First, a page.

Disruption of IT operations and clinical information systems, destruction of data and patient safety risks — especially in regard to the functioning of medical equipment or devices — are the major concerns when it comes to cyberliability risks in health care. Even worse, breaches can occur undetected for long periods, she adds.

“Many are unaware that their health care organizations are experiencing security incidents,” Kim says. “Being willfully blind will not make the problem any less. Situational awareness and robust defenses are keys to maintaining the fortress.”

Employee negligence is a leading cause of cyberlosses, Loud-Mahany adds, with cybercriminals tricking workers into providing login or credit card information. General awareness and concern about cyberattacks is increasing across the health care industry regardless of hospital or practice size.

What’s covered?

Different insurers also provide varying levels of insurance. In many cases, a low limit of coverage may be included as a standard part of a professional liability plan. The dollar amount of coverage may vary, and limits can be increased through add-ons to those policies. The cost to increase coverage is usually based on practice size, using the number of physicians or revenue amounts as a unit of measurement.

Cyberliability insurance plans are often embedded into medical professional liability insurance policies and can include coverage for:

  • unauthorized access to IT systems;
  • defense costs/fines associated with a data breach;
  • data breach response costs;
  • damage to network assets and interruption expenses;
  • cyberextortion/cyberterrorism;
  • fines and penalties levied by the Payment Card Industry Data Security Standards Council; and
  • loss of revenue directly resulting from an adverse media report and/or notification to customers of a security or privacy breach.

While many of the damages that can occur in a cyberattack are covered by these policies, no policy is all-inclusive, Loud-Mahany says. Every policy has exclusions, and it’s important to read the entire policy to understand specific coverage restrictions. Examples of acts that might be excluded from cyberliability plans are intentional crimes and employee sabotage, she explains.

Most cyberliability plans cover a mixture of first- and third-party coverage components, Sherman says. For breach notification, health care organizations may need to hire a lawyer, a breach coach, or even a public relations team. Smaller practices might think this doesn’t cost enough or that their practice isn’t large enough for the insurance cost to be worthwhile, but the entire process is time-consuming and costly.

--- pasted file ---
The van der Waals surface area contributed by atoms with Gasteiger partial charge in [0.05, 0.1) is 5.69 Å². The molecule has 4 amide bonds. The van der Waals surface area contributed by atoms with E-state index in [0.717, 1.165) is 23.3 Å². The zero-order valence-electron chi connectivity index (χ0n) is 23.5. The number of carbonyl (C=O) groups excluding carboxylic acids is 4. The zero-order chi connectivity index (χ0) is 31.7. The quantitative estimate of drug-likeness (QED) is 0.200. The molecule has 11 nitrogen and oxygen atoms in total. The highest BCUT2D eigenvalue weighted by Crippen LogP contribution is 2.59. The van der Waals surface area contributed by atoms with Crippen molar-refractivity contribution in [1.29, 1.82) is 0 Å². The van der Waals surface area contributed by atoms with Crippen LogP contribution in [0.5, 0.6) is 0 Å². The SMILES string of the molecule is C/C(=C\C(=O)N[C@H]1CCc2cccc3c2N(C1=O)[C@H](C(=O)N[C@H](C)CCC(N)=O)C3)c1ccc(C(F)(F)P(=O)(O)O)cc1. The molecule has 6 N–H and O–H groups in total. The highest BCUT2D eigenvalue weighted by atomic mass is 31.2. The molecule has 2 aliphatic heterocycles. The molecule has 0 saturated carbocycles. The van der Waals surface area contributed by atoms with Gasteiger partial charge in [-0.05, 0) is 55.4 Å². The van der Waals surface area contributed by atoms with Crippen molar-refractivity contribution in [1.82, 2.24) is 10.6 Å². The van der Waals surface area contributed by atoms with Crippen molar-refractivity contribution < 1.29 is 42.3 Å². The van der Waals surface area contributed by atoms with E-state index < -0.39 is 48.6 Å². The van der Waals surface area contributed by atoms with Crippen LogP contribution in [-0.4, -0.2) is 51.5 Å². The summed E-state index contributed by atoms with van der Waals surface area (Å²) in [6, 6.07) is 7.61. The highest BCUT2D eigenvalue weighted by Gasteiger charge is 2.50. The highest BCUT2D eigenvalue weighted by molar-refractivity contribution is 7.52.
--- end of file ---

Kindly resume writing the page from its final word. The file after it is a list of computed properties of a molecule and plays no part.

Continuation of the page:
Sherman says his organization manages more than 2,000 breach events each year and most of those are in the health care industry. Smaller practices might think they have less risk than larger organizations, but he says they are actually the most vulnerable because they are using generic email accounts like Gmail or they lack protection software.

“This leaves health care practices exposed, and the first time you realize this shouldn’t be an actual breach,” Sherman says. Practices then have to figure out how to restore their operations and get back to business as soon as possible.

In cases of extortion, hackers can gain access to an entire system, forcing doctors to lose access to their entire network, Sherman says. You may have to pay a ransom or figure out other ways to restore the system and even look into forensics to recover files.

Even phishing scams have become more sophisticated, Sherman says. Scammers don’t rely on pleas for cash from some overseas stranded royal anymore. Instead, hackers can mimic an organization’s aesthetic and email address to pose as a vendor or provider.

“We all get spam. These hackers are sending out tens of thousands of spoofed emails at a time in hopes that a few make money,” Sherman says. “Add to that the fact that doctors are vulnerable and inclined to make ransom payments.”

Public perception is a big part of this vulnerability, too, Sherman explains. Privacy is a big concern in health care, and patients who feel as though their privacy has been compromised may be hesitant to continue working with an organization.

One big question when it comes to cyberliability insurance is coverage of bodily harm. This could happen when medical operations are hacked and medical devices are affected. Coverage for a device that malfunctions or doesn’t work because of a cybercrime and results in bodily harm to a patient varies by policy, Sherman says. Insurers debate where cyberliability insurance ends and medical malpractice coverage begins.